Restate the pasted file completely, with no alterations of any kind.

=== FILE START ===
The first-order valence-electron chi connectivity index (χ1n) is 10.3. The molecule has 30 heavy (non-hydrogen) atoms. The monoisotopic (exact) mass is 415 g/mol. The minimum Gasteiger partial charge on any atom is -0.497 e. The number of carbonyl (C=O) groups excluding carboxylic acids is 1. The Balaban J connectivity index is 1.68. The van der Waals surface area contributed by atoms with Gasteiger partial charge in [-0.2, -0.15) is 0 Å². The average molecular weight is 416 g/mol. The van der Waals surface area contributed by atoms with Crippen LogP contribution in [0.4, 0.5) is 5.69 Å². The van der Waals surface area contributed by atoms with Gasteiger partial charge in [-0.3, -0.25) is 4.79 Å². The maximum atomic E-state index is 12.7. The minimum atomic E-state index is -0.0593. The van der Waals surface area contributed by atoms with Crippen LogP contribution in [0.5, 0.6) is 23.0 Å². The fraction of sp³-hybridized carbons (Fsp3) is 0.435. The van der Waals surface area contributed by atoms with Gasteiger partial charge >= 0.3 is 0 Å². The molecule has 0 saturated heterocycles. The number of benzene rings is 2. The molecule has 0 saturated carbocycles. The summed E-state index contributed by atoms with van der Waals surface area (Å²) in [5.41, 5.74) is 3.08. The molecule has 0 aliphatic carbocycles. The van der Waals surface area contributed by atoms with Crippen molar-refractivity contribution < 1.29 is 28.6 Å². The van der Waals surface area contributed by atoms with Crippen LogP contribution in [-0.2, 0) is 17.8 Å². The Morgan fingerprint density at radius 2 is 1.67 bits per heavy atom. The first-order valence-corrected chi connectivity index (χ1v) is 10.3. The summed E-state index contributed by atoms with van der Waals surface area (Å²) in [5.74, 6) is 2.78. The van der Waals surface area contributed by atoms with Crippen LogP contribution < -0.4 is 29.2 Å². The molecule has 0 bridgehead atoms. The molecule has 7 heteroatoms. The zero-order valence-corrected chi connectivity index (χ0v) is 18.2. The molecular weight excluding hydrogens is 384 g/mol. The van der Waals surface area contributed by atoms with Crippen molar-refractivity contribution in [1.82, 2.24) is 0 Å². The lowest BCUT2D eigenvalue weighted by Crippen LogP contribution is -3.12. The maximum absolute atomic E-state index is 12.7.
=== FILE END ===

The first-order valence-electron chi connectivity index (χ1n) is 10.3. The molecule has 30 heavy (non-hydrogen) atoms. The monoisotopic (exact) mass is 415 g/mol. The minimum Gasteiger partial charge on any atom is -0.497 e. The number of carbonyl (C=O) groups excluding carboxylic acids is 1. The Balaban J connectivity index is 1.68. The van der Waals surface area contributed by atoms with Gasteiger partial charge in [-0.2, -0.15) is 0 Å². The average molecular weight is 416 g/mol. The van der Waals surface area contributed by atoms with Crippen LogP contribution in [0.4, 0.5) is 5.69 Å². The van der Waals surface area contributed by atoms with Gasteiger partial charge in [-0.3, -0.25) is 4.79 Å². The maximum atomic E-state index is 12.7. The minimum atomic E-state index is -0.0593. The van der Waals surface area contributed by atoms with Crippen LogP contribution in [0.5, 0.6) is 23.0 Å². The fraction of sp³-hybridized carbons (Fsp3) is 0.435. The van der Waals surface area contributed by atoms with Gasteiger partial charge >= 0.3 is 0 Å². The molecule has 0 saturated heterocycles. The number of benzene rings is 2. The molecule has 0 saturated carbocycles. The summed E-state index contributed by atoms with van der Waals surface area (Å²) in [5.41, 5.74) is 3.08. The molecule has 0 aliphatic carbocycles. The van der Waals surface area contributed by atoms with Crippen molar-refractivity contribution < 1.29 is 28.6 Å². The van der Waals surface area contributed by atoms with Crippen LogP contribution in [-0.2, 0) is 17.8 Å². The Morgan fingerprint density at radius 2 is 1.67 bits per heavy atom. The first-order valence-corrected chi connectivity index (χ1v) is 10.3. The summed E-state index contributed by atoms with van der Waals surface area (Å²) in [5.74, 6) is 2.78. The van der Waals surface area contributed by atoms with Crippen LogP contribution < -0.4 is 29.2 Å². The molecule has 0 bridgehead atoms. The molecule has 7 heteroatoms. The zero-order valence-corrected chi connectivity index (χ0v) is 18.2. The molecular weight excluding hydrogens is 384 g/mol. The van der Waals surface area contributed by atoms with Crippen molar-refractivity contribution in [1.82, 2.24) is 0 Å². The lowest BCUT2D eigenvalue weighted by Crippen LogP contribution is -3.12. The maximum absolute atomic E-state index is 12.7.